Pregnant Worker Who Exhausted Pregnancy Leave Still Has Discrimination Claims Under California Law
A cleaner, dealing with a high-risk pregnancy, was fired after exhausting her leave under California’s Pregnancy Disability Leave Law (PDLL). The California Court of Appeal recently ruled that, although she exhausted all her pregnancy disability leave, she could still have viable discrimination claims under California’s Fair Employment and Housing Act (FEHA).
While the PDLL provides up to four months of leave for an employee disabled by pregnancy, the FEHA allows a disabled employee to request “leave of no statutorily fixed duration” as a reasonable accommodation so long as it poses no undue hardship to an employer. The worker’s allegations that her employer failed to provide her additional leave as a reasonable accommodation for her pregnancy-related disability, was an “issue of first impression” for the appeals court, meaning the court faced the question for the first time. The appeals court allowed the case to move forward to the next stage in the litigation, where the merits of the particular case will be addressed.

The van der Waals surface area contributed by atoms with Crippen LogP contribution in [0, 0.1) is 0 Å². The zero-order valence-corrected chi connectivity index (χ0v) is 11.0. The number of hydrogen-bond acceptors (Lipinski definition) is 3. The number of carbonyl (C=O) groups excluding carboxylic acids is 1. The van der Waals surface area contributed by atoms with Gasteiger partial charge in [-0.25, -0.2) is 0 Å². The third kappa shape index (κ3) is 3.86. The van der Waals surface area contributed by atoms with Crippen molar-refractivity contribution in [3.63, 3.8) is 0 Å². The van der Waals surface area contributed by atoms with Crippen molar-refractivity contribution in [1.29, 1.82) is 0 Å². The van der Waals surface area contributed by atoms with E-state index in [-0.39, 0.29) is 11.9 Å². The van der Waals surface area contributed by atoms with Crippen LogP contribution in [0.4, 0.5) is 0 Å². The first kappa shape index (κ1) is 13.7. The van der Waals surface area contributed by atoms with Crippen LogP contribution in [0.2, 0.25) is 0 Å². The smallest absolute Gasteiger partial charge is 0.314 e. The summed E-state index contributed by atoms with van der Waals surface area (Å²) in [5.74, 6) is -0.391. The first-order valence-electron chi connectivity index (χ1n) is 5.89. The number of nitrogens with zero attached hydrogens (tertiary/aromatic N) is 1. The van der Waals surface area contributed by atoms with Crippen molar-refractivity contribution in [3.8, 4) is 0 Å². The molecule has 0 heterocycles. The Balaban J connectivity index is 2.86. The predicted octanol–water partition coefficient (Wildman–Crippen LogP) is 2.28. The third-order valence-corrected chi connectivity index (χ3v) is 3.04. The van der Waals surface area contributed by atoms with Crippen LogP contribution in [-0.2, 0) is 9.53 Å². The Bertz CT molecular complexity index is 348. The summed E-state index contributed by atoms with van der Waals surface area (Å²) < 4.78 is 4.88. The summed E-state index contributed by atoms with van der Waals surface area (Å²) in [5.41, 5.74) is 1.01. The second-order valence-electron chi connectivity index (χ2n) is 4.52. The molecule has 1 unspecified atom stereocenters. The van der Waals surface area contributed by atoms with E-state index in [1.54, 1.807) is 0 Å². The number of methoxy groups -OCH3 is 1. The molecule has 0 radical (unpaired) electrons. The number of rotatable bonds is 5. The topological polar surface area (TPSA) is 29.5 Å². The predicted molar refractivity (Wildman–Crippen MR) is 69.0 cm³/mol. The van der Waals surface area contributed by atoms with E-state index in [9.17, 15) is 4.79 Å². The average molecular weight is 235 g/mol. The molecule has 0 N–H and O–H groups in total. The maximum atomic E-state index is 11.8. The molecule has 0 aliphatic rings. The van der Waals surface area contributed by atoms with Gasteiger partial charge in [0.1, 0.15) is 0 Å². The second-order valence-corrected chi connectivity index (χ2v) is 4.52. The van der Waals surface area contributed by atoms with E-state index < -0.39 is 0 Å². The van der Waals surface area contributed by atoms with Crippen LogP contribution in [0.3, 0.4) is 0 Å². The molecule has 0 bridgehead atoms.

The language of the PDLL states that its remedies “augment, rather than supplant, those set forth elsewhere in the FEHA.” Thus, the appeals court said a woman disabled by pregnancy still would be “entitled to protections afforded any other disabled employee.”
The case is Sanchez v. Swissport Inc., Cal. Ct. App., No. B237761, 2/21/13. For information, contact your labor law counsel.
By Lisl Duncan